Why do I get dizzy after jogging?

A fellow caregiver asked...

I get dizzy to the point I have to close my eyes, and wait until everything balance out, ( which is normally less then a minute). whenever I finish jogging for about 45 minutes.

Expert Answer

Jennifer Serafin, N.P. is a registered nurse and geriatric nurse practitioner at the Jewish Homes for the Aged in San Francisco.

In your question, you do not say if you have just started exercising, or if you have been exercising for a while and you just developed this new symptom. Therefore, I will try to break it down to make answering your question easier.

If you are a new exerciser, my advice to you would be to slow down. When you begin a new exercise program and you haven't been exercising before, I would always advise that you ask your health care provider first if it is okay for you to exercise. They can give you advice on which type of exercise you should start doing, and how long you should do it. Many people who are new to exercise start out very strong- unfortunately they overdo it, and then end up getting hurt. It is much healthier to build up slowly from a base, as this lessens you chances for injury. For instance, you could start out by walking in one direction for 10 to 15 minutes, and then returning home. Walk at a pace that feels comfortable, and see how you do with that. If you tolerate that well, then you can build up your speed or lengthen your exercise time.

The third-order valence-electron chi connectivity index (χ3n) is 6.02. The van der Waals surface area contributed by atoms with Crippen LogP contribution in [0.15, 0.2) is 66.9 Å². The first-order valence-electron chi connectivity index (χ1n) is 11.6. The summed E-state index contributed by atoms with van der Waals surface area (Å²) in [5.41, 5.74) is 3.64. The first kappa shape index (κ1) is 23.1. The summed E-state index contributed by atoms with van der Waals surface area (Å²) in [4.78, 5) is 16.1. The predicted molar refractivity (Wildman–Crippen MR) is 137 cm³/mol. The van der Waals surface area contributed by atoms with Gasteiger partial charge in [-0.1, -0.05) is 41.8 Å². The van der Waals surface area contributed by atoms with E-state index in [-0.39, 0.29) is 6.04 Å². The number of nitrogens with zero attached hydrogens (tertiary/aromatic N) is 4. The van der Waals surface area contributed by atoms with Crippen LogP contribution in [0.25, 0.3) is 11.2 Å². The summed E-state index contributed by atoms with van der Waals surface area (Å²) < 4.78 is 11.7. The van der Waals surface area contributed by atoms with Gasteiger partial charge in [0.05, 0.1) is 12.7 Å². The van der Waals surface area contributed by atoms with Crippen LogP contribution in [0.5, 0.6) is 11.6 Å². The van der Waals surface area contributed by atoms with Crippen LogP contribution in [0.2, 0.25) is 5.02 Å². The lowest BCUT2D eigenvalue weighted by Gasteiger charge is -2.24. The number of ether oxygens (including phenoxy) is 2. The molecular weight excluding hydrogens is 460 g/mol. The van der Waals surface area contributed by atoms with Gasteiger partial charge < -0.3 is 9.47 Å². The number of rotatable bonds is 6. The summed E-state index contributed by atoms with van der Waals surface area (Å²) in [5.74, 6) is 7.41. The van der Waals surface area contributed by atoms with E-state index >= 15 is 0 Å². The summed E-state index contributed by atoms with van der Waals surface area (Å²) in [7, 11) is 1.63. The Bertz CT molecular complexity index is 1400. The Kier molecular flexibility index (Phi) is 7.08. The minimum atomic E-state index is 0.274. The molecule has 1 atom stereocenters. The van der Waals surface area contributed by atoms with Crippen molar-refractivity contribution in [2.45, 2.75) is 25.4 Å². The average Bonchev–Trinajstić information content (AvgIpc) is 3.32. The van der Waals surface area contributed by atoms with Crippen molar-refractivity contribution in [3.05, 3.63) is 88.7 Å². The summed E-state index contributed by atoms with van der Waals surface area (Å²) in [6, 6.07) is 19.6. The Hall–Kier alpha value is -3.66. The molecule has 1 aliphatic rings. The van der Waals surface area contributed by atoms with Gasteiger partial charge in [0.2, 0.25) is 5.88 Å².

Many people can get dizzy during exercise by not drinking enough, getting a low blood sugar (in diabetics), or exercising when it is too hot (heatstroke). Therefore, you should always snack on some protein and carbs before a workout, like crackers with cheese. Drink plenty of fluids. If it is really hot outdoors, you exercise when it gets cooler (morning and evening), or exercise indoors. Always wear good, comfortable shoes and clothing when you exercise.

Now, if you have been jogging for a while and you just developed this new dizziness, you need to get checked out by your health care provider right away. You may have an electrolyte imbalance (low blood sugar), a blood pressure problem, or issue with your heart. Good luck!